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Of all the things that could’ve happened during the last week of unprecedented early voter turnout — in the middle of a pandemic — before one of the most consequential elections in years, a wildfire was low on the list for Orange County’s Registrar of Voters Neal Kelley. 

Then two wildfires erupted on Monday, uprooting families and threatening homes, and continued to burn in different parts of the county two days later. Fire officials on Wednesday morning said they didn’t expect to have the fires fully contained until Nov. 10.

“It’s the last thing I expected,” said Kelley in an interview that same morning.

At the time he spoke, two drop-off boxes for voters to turn in their ballots early ahead of the Nov. 3 election day were closed, due to their proximity to danger zones near the fires that threatened the north and south/central areas of the county. 

As many as four drop boxes near evacuated areas were closed the Tuesday before.

A pop-up voting site at the Church of Jesus Christ of Latter-day Saints in Santa Ana was also canceled that same day due to its place in a voluntary evacuation area and expected emergency traffic. 

The shuttering of the ballot boxes come at a time where Kelley himself has expressed awe at the “unheard of” rate at which Orange County residents are returning their mail ballots early due to Coronavirus fears and sheer anticipation for the national and local elections.

Throughout this month, tens of thousands of ballots were being collected from drop boxes across the county on a daily basis, according to Registrar data.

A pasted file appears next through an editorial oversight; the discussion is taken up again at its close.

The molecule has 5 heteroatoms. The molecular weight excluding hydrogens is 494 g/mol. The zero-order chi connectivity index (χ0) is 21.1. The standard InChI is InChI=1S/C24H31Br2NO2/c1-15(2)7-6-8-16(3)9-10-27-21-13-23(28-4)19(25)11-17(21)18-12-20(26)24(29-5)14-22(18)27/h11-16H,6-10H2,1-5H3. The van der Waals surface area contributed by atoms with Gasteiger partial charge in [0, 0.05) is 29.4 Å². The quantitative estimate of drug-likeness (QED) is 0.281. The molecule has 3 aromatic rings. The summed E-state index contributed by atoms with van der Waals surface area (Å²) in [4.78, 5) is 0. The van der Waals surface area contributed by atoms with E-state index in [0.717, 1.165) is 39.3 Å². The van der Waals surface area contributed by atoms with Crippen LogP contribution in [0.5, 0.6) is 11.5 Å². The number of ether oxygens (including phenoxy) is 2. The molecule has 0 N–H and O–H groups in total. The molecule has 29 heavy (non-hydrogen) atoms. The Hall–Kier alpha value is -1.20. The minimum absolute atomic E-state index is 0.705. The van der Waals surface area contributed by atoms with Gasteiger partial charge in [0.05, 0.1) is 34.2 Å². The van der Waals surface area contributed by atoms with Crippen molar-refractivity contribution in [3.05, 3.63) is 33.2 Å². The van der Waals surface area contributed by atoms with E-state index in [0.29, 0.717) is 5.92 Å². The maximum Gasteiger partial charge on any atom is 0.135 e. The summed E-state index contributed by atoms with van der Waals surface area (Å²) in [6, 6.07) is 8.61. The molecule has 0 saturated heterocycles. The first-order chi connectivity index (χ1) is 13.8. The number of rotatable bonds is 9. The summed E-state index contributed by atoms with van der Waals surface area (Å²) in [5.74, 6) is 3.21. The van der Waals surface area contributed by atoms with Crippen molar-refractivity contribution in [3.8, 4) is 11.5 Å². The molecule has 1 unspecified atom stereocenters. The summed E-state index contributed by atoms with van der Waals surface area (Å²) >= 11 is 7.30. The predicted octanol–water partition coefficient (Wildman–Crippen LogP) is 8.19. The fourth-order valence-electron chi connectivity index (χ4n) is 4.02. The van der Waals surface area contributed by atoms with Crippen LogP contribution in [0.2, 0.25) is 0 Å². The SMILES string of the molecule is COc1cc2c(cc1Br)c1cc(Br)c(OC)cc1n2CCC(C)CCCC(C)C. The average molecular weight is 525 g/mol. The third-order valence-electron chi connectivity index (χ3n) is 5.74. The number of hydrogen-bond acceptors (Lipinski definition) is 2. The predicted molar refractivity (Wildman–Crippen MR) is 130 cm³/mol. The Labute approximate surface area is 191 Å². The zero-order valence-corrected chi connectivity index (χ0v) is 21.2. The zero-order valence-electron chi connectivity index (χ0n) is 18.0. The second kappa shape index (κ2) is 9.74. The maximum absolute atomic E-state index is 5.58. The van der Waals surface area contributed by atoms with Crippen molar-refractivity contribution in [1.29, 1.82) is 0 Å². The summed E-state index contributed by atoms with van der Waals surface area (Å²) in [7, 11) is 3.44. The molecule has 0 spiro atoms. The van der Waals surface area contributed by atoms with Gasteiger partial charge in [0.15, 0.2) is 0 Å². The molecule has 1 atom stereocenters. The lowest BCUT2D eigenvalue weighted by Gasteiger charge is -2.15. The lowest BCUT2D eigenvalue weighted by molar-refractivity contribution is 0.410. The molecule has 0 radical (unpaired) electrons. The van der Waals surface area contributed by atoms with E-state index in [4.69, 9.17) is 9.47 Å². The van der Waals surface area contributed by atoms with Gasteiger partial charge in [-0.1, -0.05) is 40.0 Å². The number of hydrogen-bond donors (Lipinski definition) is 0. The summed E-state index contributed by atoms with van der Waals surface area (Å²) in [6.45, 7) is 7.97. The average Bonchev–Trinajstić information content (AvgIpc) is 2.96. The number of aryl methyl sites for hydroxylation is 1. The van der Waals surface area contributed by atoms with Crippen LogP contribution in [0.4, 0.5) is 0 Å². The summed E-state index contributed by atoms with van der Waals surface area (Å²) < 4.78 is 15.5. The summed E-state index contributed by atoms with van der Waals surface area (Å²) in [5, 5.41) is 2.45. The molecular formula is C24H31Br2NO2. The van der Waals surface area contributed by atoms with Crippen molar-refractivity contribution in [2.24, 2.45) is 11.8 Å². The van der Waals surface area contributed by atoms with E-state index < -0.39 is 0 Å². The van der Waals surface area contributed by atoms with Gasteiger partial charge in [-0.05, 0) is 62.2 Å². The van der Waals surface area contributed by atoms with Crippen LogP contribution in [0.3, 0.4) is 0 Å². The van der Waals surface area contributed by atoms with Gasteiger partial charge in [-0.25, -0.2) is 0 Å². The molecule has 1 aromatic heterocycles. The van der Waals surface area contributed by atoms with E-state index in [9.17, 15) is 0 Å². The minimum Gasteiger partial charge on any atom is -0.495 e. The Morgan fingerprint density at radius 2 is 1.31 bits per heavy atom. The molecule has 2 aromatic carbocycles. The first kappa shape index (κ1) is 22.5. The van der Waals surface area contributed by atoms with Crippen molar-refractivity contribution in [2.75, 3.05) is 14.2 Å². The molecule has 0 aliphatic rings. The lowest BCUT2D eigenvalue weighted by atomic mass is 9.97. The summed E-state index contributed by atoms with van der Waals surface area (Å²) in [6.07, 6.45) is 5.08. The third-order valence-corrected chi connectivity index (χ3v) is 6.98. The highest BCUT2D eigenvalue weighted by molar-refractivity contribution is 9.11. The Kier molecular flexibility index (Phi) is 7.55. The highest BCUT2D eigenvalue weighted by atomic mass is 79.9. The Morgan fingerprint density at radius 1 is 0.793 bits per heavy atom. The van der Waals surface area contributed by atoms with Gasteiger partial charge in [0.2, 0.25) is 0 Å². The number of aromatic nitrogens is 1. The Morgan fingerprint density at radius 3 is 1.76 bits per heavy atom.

Yet there are obvious access issues when a resident’s local ballot box sits in a hazard zone, Kelley said. But, he added, “the fire situation keeps improving — if those two boxes come out of the danger zones in the next day or two, we’re in a good position.”


Registered voters can drop off their ballots at any of the county’s boxes. Click here for a list of their locations. 


The real hurdle will be figuring out where the local vote centers near those areas are going to go and still be safe, he pointed out. All those centers across the county should be coming online starting Oct. 30, according to the Registrar’s website.

At vote centers, people can walk in and physically cast a ballot (with Covid-19 social distancing measures in place).

Kelley acknowledged the challenge of switching voting locations, trying to find property owners who are willing to open their doors during Covid-19 and let the office set up alternative sites:

“That’s a challenge. I’m hoping in the next couple of hours we know where we’re going to end up.”

But the good news, Kelley said, is “it’s moving along pretty quickly when it usually takes a couple of weeks … there are community members who are stepping up.” 

“We at this point only have one vote center in the affected zone, and may have a second one in a voluntary evacuation center, so there may be access issues there,” he added. 

The alternative sites in the safer locations would, according to Kelley, look a lot like pop-up voting: “We’d have canopies, check-in stations, trailers with equipment …”

Over the weekend, before the fires erupted, the Registrar’s office set up pop-up mobile voting sites at Laguna Niguel Regional Park and the Main Place Mall in Santa Ana, where over 1,000 people cast ballots in total from both locations. 

Notably, the office tweeted Wednesday that around 600 ballots came out of the Laguna Niguel site — “a record for pre-election mobile voting.” 

More than 683,000 voters already cast their ballot as of Wednesday, according to Registrar data. Registered Democrats comprise more than 304,000 of those, while registered Republicans comprise nearly 201,000.

Brandon Pho is a Voice of OC reporter and corps member at Report for America, a GroundTruth initiative. Contact him at bpho@voiceofoc.org or on Twitter @photherecord.

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